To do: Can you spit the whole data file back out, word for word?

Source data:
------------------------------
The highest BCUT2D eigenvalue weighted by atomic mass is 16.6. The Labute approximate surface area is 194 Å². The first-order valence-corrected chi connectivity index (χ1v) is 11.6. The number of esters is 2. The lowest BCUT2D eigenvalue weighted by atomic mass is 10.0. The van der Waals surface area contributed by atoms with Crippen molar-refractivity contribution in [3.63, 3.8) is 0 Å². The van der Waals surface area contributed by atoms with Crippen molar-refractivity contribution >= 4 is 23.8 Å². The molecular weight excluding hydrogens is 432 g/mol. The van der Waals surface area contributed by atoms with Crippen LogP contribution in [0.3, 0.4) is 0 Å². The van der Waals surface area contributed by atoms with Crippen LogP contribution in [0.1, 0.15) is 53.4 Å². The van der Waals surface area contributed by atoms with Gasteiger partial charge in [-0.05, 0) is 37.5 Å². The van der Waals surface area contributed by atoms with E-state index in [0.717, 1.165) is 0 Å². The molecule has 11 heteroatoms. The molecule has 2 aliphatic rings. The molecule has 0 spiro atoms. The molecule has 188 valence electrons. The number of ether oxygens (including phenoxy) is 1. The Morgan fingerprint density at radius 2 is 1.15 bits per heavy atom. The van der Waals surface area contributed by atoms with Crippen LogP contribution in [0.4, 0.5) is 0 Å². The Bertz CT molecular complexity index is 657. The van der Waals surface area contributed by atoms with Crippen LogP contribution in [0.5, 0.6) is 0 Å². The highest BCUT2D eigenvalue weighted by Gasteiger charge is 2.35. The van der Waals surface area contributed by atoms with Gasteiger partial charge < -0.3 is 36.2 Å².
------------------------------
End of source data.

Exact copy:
The highest BCUT2D eigenvalue weighted by atomic mass is 16.6. The Labute approximate surface area is 194 Å². The first-order valence-corrected chi connectivity index (χ1v) is 11.6. The number of esters is 2. The lowest BCUT2D eigenvalue weighted by atomic mass is 10.0. The van der Waals surface area contributed by atoms with Crippen molar-refractivity contribution in [3.63, 3.8) is 0 Å². The van der Waals surface area contributed by atoms with Crippen molar-refractivity contribution >= 4 is 23.8 Å². The molecular weight excluding hydrogens is 432 g/mol. The van der Waals surface area contributed by atoms with Crippen LogP contribution in [0.3, 0.4) is 0 Å². The van der Waals surface area contributed by atoms with Crippen LogP contribution in [0.1, 0.15) is 53.4 Å². The van der Waals surface area contributed by atoms with Gasteiger partial charge in [-0.05, 0) is 37.5 Å². The van der Waals surface area contributed by atoms with E-state index in [0.717, 1.165) is 0 Å². The molecule has 11 heteroatoms. The molecule has 2 aliphatic rings. The molecule has 0 spiro atoms. The molecule has 188 valence electrons. The number of ether oxygens (including phenoxy) is 1. The Morgan fingerprint density at radius 2 is 1.15 bits per heavy atom. The van der Waals surface area contributed by atoms with Crippen LogP contribution in [0.4, 0.5) is 0 Å². The Bertz CT molecular complexity index is 657. The van der Waals surface area contributed by atoms with Crippen LogP contribution in [0.5, 0.6) is 0 Å². The highest BCUT2D eigenvalue weighted by Gasteiger charge is 2.35. The van der Waals surface area contributed by atoms with Gasteiger partial charge < -0.3 is 36.2 Å².